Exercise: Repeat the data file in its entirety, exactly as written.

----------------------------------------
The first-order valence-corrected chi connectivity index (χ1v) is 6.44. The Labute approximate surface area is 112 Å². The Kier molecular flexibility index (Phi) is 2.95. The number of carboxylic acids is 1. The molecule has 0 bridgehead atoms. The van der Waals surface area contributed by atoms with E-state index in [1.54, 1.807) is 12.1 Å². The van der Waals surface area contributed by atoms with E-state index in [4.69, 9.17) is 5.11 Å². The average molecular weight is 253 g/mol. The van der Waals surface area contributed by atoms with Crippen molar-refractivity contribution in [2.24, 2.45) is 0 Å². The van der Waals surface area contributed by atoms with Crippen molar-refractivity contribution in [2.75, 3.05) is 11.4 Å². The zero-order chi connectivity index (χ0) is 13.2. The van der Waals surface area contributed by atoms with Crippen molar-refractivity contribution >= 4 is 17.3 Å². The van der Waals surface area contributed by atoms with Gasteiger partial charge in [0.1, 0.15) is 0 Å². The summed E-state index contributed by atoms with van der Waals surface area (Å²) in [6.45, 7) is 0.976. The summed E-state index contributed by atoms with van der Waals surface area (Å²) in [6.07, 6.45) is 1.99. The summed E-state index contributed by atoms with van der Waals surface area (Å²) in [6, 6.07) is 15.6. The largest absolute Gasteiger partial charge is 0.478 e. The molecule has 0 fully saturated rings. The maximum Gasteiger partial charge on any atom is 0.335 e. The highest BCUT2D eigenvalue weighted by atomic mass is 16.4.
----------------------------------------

The first-order valence-corrected chi connectivity index (χ1v) is 6.44. The Labute approximate surface area is 112 Å². The Kier molecular flexibility index (Phi) is 2.95. The number of carboxylic acids is 1. The molecule has 0 bridgehead atoms. The van der Waals surface area contributed by atoms with E-state index in [1.54, 1.807) is 12.1 Å². The van der Waals surface area contributed by atoms with E-state index in [4.69, 9.17) is 5.11 Å². The average molecular weight is 253 g/mol. The van der Waals surface area contributed by atoms with Crippen molar-refractivity contribution in [2.24, 2.45) is 0 Å². The van der Waals surface area contributed by atoms with Crippen molar-refractivity contribution in [2.75, 3.05) is 11.4 Å². The zero-order chi connectivity index (χ0) is 13.2. The van der Waals surface area contributed by atoms with Crippen molar-refractivity contribution >= 4 is 17.3 Å². The van der Waals surface area contributed by atoms with Gasteiger partial charge in [0.1, 0.15) is 0 Å². The summed E-state index contributed by atoms with van der Waals surface area (Å²) in [6.45, 7) is 0.976. The summed E-state index contributed by atoms with van der Waals surface area (Å²) in [6.07, 6.45) is 1.99. The summed E-state index contributed by atoms with van der Waals surface area (Å²) in [6, 6.07) is 15.6. The largest absolute Gasteiger partial charge is 0.478 e. The molecule has 0 fully saturated rings. The maximum Gasteiger partial charge on any atom is 0.335 e. The highest BCUT2D eigenvalue weighted by atomic mass is 16.4.